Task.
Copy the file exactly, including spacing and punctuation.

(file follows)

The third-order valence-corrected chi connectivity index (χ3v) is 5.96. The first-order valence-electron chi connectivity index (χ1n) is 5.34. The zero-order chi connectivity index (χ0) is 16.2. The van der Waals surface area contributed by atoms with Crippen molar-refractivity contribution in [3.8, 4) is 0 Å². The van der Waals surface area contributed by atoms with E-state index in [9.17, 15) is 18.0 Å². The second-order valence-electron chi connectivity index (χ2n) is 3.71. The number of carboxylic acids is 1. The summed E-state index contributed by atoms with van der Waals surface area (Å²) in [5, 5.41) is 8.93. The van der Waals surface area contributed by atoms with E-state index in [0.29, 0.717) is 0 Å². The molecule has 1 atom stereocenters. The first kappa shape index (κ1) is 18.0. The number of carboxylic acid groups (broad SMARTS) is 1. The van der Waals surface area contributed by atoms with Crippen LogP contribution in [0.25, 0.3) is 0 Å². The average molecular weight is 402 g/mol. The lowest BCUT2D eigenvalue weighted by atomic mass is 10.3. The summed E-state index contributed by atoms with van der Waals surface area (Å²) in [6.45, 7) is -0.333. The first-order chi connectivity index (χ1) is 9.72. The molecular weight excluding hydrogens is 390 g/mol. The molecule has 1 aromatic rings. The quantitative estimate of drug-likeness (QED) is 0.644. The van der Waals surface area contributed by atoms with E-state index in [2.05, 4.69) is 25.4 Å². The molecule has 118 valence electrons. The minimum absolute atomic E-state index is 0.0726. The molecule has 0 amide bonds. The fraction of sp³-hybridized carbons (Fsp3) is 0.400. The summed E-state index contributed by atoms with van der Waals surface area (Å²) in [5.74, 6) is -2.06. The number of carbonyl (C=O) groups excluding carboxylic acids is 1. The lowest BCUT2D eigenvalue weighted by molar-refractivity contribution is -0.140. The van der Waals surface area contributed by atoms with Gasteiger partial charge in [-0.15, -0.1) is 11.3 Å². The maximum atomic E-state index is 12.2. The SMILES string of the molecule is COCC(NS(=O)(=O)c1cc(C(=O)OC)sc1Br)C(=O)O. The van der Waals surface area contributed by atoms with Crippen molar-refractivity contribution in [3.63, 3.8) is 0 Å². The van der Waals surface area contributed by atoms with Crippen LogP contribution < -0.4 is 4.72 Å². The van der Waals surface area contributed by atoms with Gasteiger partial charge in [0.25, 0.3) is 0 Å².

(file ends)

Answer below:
The third-order valence-corrected chi connectivity index (χ3v) is 5.96. The first-order valence-electron chi connectivity index (χ1n) is 5.34. The zero-order chi connectivity index (χ0) is 16.2. The van der Waals surface area contributed by atoms with Crippen molar-refractivity contribution in [3.8, 4) is 0 Å². The van der Waals surface area contributed by atoms with E-state index in [9.17, 15) is 18.0 Å². The second-order valence-electron chi connectivity index (χ2n) is 3.71. The number of carboxylic acids is 1. The summed E-state index contributed by atoms with van der Waals surface area (Å²) in [5, 5.41) is 8.93. The van der Waals surface area contributed by atoms with E-state index in [0.29, 0.717) is 0 Å². The molecule has 1 atom stereocenters. The first kappa shape index (κ1) is 18.0. The number of carboxylic acid groups (broad SMARTS) is 1. The van der Waals surface area contributed by atoms with Crippen LogP contribution in [0.25, 0.3) is 0 Å². The average molecular weight is 402 g/mol. The lowest BCUT2D eigenvalue weighted by atomic mass is 10.3. The summed E-state index contributed by atoms with van der Waals surface area (Å²) in [6.45, 7) is -0.333. The first-order chi connectivity index (χ1) is 9.72. The molecular weight excluding hydrogens is 390 g/mol. The molecule has 1 aromatic rings. The quantitative estimate of drug-likeness (QED) is 0.644. The van der Waals surface area contributed by atoms with E-state index in [2.05, 4.69) is 25.4 Å². The molecule has 118 valence electrons. The minimum absolute atomic E-state index is 0.0726. The molecule has 0 amide bonds. The fraction of sp³-hybridized carbons (Fsp3) is 0.400. The summed E-state index contributed by atoms with van der Waals surface area (Å²) in [5.74, 6) is -2.06. The number of carbonyl (C=O) groups excluding carboxylic acids is 1. The lowest BCUT2D eigenvalue weighted by molar-refractivity contribution is -0.140. The van der Waals surface area contributed by atoms with Gasteiger partial charge in [-0.15, -0.1) is 11.3 Å². The maximum atomic E-state index is 12.2. The SMILES string of the molecule is COCC(NS(=O)(=O)c1cc(C(=O)OC)sc1Br)C(=O)O. The van der Waals surface area contributed by atoms with Crippen molar-refractivity contribution in [3.63, 3.8) is 0 Å². The van der Waals surface area contributed by atoms with Crippen LogP contribution < -0.4 is 4.72 Å². The van der Waals surface area contributed by atoms with Gasteiger partial charge in [0.25, 0.3) is 0 Å².